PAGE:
the moon jars, the art of the imperfection


The moon jar is a clay vase original from Korea, accurately from the Joseon Dynasty (1392-1910). The big shape of this jars is the greatest peculliarity of itself. In the begining of the process, the moon jar is a tender white piece of clay that grows to became a big glazed sphere. 

This process has four basic stages: forming, biscuit firing, glaze and glaze firing. In the first stage, ussing a press and pull tecnhique the clay become soft and easy to sculpt. It's neccesary to mix the perfect quantity of water with the clay to help the artisan to sculpt two hemispheres. 

When the two parts became one, the artisan has to clean and correct the imperfections of the surface, a battle against the imperfection, the force of the loss of shape. This jars have not perfect shape and, from this imperfection, born it's attractive.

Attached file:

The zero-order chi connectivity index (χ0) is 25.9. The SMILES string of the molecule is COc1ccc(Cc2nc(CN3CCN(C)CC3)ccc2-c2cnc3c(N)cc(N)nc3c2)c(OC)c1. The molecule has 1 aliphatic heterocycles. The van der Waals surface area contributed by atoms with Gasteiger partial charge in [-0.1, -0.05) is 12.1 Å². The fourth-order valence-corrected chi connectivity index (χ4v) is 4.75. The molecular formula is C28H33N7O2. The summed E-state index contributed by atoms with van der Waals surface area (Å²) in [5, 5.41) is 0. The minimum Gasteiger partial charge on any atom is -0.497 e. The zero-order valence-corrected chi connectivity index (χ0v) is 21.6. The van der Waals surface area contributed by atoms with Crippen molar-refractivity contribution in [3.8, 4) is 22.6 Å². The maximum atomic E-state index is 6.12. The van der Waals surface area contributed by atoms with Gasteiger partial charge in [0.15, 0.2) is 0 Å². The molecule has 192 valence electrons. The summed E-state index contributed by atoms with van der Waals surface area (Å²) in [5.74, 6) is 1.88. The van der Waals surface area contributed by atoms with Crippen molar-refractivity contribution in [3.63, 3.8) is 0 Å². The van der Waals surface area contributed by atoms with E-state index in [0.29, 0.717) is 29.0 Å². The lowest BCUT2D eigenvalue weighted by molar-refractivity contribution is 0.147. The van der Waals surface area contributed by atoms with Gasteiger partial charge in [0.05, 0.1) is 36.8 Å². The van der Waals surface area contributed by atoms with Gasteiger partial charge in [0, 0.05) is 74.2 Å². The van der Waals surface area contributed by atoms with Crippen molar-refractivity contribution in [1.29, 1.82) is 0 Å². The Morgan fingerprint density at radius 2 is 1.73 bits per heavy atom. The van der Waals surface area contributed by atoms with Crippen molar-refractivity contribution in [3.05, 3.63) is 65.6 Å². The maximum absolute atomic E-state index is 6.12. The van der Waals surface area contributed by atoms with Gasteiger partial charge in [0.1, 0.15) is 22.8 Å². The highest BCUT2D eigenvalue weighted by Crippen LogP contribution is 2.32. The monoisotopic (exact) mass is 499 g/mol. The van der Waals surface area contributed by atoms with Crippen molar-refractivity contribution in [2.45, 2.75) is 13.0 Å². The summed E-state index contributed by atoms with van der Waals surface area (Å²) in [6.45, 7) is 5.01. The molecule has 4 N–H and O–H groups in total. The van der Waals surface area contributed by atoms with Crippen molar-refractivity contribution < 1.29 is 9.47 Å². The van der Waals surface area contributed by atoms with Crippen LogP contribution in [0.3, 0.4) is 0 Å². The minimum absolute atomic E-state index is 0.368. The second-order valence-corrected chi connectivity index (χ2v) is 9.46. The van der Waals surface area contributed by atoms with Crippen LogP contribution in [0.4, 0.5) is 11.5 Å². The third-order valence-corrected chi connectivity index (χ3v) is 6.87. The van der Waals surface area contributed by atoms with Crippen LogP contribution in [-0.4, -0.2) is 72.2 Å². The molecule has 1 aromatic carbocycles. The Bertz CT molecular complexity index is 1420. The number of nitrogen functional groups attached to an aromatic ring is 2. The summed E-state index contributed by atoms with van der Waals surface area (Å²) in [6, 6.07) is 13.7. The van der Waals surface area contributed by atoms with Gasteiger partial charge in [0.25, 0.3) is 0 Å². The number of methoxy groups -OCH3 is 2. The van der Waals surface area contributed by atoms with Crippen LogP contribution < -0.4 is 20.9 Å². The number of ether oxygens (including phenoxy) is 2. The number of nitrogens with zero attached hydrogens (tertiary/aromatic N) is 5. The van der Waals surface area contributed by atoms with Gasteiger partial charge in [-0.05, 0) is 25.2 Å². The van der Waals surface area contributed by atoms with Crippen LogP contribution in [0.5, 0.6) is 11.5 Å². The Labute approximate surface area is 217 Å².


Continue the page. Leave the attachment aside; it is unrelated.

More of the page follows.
When the base of the jar is smaller than the top, creates the illusion of floating. This proportion and the spherical shape of the vase resembles the full moon. 

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Young Sook Park is an artisan who has dedicated her life to mastering the art of traditional Korean pottery-making.  She is the responsible person of the renaissance of the Korean clay making including tea pots, moon jars and table ware present in permanent collections around the world. 

In a time in which we have the obsession to fill everything, a vase of this size with a huge superior opening that does not pretend to be filled by anything, makes us think about our rhythm of life. Magnifficent and inattentive to the attention of the others, just standing there, very conforting to just look at it.  

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